Uses for Ion-Canture Reagents In accordance with the method of the present invention, a sandwich assay can be performed wherein a soluble capture reagent can include an analyte-specific binding member which has been bound to a charged substance such as an anionic substance. The ionic species can be a monomer or a polymer. The capture reagent Is contacted with a test sample, suspected of containing the analyte, and an indicator reagent comprising a labeled analyte-specific binding member. The reagents can be mixed simultaneously or added sequentially, either singly or in combination. A binding reaction results in the formation of a capture reagent/anaiyterndicator reagent complex. The assay also comprises the step of separating the resultant homogeneous oompiex from the excess reagents and test sample by using a solid phase that is either oppositely charged with respect to the capture reagent or that retains an oppositely charged substance, for example a cationic substance. In this example, the oppositely charged solid phase attracts and attaches to the capture reagenUanaiyte/indicator < ..
~;.

~341 5 92 reagent complex through the interaction of the anionic and cationic substances. The complex retained on the solid phase is then detected by examining the solid phase for the indicator reagent. If analyte is present in the sample, then label will be present on the solid phase material. The amount of label on the solid phase is proportional to the amount of analyte in the sample. The only major limitation inherent in the sandwich assay is the requirement for the analyte to have a sufficient size and appropriately orientated epitopes to permit binding of at least two specific binding members.
The present invention also can be used to conduct a competitive assay. In a competitive configuration, the soluble capture reagent again includes a specific binding member which has been attached to a charged substance, such as an anionic polymer. The capture reagent is contacted with both test sample and an indicator reagent that includes a second binding member which has been labeled with a signal generating compound. Either the capture reagent and analyte can compete in binding to the indicator reagent (e.g., the capture reagent and analyte are antigens competing for a labeled antibody), or the indicator reagent and analyte can compete in binding to the capture reagent (e.g., the indicator reagent is a labeled antigen which competes with the antigen analyte for binding to the antibody capture reagent). A competitive binding reaction occurs resulting in the formation of soluble complexes of (1) capture reagent/analyte or indicator reagent/analyte and (2) capture reagent/indicator reagent. The soluble complexes are removed from the excess reagents and test sample by contacting the reaction mixture with the oppositely charged solid phase, for example a cationic substance on a solid phase. The capture reagent complexes are retained on the solid phase through the interaction of the opposite charges.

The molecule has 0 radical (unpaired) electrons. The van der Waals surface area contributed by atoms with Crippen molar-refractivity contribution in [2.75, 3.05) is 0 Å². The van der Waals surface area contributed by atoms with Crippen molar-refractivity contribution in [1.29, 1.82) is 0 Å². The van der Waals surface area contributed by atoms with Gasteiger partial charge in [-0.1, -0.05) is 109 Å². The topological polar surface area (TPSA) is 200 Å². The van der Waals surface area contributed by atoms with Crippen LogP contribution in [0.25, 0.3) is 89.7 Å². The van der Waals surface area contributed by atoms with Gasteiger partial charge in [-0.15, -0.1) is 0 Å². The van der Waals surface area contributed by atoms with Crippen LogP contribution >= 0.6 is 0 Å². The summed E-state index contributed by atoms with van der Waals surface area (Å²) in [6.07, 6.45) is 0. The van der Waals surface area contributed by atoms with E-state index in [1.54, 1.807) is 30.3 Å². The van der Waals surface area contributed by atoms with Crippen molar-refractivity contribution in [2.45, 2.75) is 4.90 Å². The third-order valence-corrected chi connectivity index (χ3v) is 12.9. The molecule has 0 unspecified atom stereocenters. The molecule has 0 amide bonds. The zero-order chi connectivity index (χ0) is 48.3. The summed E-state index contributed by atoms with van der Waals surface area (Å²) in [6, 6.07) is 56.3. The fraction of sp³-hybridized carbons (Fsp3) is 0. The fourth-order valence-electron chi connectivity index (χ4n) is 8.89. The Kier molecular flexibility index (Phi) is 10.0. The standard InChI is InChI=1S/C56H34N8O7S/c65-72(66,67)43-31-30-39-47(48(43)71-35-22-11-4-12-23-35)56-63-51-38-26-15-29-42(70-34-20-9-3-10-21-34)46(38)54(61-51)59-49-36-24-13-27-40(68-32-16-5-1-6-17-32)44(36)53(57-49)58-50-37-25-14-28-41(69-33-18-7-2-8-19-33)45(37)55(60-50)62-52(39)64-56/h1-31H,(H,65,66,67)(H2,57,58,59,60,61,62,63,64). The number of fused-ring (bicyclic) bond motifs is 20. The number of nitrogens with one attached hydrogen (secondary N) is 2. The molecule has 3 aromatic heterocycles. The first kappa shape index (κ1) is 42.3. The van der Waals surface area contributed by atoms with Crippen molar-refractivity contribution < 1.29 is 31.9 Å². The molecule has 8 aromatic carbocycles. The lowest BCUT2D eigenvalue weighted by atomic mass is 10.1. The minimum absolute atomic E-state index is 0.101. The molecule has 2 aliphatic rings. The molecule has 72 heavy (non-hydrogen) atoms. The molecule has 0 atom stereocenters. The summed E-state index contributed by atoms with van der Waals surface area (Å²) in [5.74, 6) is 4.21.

The complexes retained on the solid phase can be detected via the label of the indicator reagent. In the competitive assay, the amount of label that becomes associated with the solid phase is inversely proportional to the amount of analyte in the sample. Thus, a positive test sample will generate a negative signal. The competitive assay is advantageously used to determine the presence of small molecule analytes, such as small peptides or haptens, which have a single epitope with which to bind a specific binding partner.
For example, in an assay for theophylline, an anti-theophylline antibody (either monoclonal or polyclonal) can be conjugated with an anionic substance to form a soluble capture reagent, and a competition for binding to that antibody can be established between the soluble labeled theophylline (i.e., indicator reagent) and the unlabeled theophylline of the test sample. After incubation, the homogeneous mixture can be contacted to a cation-coated solid phase. The attraction between the oppositely charged ionic species of the capture reagent and the solid phase separates the immunocomplex from the reaction mixture. The signal from the indicator reagent can then be detected. In this example, increased ;3 41592 theophylline levels in the test sample will result in decreased signal generation associated with the solid phase.